What if an illness or an injury to your spine robbed you of the use of your hands? How badly would your quality of life suffer if you could not button your shirt, pick up a fork, or type in a phone number?


What if music held the answer to your recovery?


Researchers at Georgia Tech have been exploring just that possibility. Their new Mobile Music Touch (MMT) system combines a special glove with a series of tiny vibratory motors — along with a laptop and a musical keyboard — to teach people with spinal injuries how to play music. In the process, the device is helping these people to regain some of the mobility they lost.


The researchers started experimenting with the glove as a method of teaching music back in 2008, but in 2011 they began to wonder if it would also be of help to people suffering with tetraplegia (also known as quadriplegia) as a result of paralyzing spinal cord injuries (SCI). They gathered a group of subjects who had been injured more than a year prior to the study — a point when recovery is normally limited — and had them use the glove to learn to play, and then practice, the piano three times a week for 30 minutes at a time, over the course of eight weeks.


They also wore the gloves at home for two hours a day, five days a week, where they would constantly feel the vibrations from the motors. The researchers hope this passive wearing of the device could have further rehabilitative effects.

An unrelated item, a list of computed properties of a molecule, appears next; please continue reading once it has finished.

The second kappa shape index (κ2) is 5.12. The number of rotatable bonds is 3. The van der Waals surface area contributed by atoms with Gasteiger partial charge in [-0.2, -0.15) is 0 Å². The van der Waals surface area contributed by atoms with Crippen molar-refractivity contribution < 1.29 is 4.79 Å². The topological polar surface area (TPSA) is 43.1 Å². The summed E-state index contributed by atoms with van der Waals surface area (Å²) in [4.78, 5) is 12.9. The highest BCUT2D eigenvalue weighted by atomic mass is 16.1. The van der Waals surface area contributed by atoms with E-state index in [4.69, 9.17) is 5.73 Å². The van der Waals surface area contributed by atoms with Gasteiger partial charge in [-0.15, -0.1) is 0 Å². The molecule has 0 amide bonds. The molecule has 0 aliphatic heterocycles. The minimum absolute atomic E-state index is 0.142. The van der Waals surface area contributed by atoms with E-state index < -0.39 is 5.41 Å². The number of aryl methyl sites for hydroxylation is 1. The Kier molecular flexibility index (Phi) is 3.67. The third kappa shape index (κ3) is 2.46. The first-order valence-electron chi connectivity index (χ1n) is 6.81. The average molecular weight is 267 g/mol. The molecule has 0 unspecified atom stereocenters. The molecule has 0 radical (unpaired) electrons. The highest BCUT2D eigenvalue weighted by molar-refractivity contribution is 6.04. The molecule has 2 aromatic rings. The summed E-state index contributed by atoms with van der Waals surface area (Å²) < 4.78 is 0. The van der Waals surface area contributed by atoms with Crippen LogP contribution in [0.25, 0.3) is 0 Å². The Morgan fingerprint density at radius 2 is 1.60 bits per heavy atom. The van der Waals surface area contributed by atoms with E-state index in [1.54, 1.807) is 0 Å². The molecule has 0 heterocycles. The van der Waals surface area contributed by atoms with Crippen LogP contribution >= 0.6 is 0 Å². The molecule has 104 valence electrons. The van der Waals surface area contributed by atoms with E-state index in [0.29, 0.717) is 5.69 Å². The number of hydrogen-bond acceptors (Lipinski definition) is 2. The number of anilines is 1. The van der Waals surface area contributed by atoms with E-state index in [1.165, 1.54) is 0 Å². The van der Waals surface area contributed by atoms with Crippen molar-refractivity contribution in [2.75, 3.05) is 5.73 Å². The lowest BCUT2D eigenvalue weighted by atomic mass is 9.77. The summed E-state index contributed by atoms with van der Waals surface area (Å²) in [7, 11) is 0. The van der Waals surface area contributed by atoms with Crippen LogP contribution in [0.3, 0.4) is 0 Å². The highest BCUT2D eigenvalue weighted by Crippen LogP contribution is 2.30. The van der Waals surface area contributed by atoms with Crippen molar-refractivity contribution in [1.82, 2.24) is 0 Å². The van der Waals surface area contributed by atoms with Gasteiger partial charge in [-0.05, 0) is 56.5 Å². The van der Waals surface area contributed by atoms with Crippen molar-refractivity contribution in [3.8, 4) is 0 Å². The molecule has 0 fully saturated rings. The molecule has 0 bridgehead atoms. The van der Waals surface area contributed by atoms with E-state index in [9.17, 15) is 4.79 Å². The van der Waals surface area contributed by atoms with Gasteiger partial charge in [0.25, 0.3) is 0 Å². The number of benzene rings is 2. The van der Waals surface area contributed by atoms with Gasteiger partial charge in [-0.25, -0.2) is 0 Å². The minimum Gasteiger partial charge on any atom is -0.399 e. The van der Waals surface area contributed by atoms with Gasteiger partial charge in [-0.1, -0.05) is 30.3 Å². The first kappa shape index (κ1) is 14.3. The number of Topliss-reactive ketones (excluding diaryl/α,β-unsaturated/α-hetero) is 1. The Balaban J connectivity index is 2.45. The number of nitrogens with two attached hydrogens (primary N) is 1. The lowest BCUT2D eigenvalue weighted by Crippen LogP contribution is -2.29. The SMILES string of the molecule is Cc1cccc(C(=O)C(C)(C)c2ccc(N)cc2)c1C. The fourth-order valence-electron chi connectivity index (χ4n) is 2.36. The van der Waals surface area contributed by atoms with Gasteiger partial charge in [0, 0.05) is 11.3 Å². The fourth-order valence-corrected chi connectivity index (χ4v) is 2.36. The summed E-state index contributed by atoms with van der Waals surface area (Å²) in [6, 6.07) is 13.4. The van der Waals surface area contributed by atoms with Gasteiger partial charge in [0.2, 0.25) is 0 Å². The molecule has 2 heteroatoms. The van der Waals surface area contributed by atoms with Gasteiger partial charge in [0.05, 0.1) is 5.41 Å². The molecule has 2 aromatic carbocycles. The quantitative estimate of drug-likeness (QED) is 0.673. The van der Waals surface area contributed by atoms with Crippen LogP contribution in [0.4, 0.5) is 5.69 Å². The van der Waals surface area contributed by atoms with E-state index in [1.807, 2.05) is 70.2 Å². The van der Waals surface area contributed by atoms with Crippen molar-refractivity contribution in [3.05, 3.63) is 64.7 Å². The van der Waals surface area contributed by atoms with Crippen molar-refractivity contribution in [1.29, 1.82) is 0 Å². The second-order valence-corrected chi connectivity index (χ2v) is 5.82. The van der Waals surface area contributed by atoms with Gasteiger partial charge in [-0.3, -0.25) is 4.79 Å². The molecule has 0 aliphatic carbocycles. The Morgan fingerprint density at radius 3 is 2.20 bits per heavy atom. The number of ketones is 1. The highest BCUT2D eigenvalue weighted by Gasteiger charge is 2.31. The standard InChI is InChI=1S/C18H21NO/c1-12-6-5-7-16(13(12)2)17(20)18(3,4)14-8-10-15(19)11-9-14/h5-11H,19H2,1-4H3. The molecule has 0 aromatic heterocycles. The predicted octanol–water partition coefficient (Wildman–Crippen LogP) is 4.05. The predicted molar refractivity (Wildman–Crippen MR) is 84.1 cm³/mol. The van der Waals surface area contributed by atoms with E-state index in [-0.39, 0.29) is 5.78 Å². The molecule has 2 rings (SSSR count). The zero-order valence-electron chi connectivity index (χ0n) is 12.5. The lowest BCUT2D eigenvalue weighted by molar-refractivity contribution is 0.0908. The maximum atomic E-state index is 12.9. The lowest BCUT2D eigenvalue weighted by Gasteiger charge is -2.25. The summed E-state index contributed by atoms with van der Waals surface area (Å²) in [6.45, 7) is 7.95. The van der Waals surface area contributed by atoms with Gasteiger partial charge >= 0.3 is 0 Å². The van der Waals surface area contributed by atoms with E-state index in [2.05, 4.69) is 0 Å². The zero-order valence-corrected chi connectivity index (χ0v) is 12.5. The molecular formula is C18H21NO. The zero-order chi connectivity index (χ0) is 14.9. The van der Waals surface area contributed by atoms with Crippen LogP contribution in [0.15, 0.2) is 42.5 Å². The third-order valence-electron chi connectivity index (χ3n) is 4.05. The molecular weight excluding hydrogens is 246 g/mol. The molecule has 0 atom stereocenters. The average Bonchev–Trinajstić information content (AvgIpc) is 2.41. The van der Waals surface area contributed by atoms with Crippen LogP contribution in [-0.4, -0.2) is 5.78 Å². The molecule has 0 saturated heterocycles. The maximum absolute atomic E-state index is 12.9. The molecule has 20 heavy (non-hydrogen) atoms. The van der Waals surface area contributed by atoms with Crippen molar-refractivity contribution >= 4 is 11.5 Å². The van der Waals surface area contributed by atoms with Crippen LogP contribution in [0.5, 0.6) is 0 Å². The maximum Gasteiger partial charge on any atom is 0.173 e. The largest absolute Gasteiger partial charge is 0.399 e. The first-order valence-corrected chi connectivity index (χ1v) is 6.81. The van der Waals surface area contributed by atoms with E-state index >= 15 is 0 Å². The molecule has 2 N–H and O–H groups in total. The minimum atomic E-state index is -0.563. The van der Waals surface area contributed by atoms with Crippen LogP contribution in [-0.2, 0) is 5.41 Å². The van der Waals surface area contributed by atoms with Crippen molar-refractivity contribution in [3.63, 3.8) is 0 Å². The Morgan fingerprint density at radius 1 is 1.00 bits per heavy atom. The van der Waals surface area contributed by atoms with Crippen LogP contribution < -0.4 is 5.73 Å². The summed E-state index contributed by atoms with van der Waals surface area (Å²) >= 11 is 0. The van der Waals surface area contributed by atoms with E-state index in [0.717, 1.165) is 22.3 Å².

"We were surprised by how much improvement they made in our study," project leader Tanya Markow, a Georgia Tech Ph.D. graduate, said in a prepared statement. "For example, after using the glove, some participants were able to feel the texture of their bed sheets and clothes for the first time since their injury." Others said they were able to pick up small objects, something they were not able to do before the study. Another patient said he felt heat immediately after picking up a cup of coffee, a sensation that had previously been delayed.


As you can see in the following video from Georgia Tech, the patients started off seeing songs visualized on a keyboard as the keys lit up while a song was being played through a laptop. The glove then produced tiny vibrations telling the wearers which fingers would be necessary to play those notes. Only then did they start playing the piano with the glove as a guide.



Markow said she believes the increased motor abilities could be the result of renewed brain activity that might have been dormant in the subjects with SCI. They hope to expand the study to use functional MRI scans to see if the vibration from the glove is triggering the hand's sensory cortex and in turn the brain's motor cortex.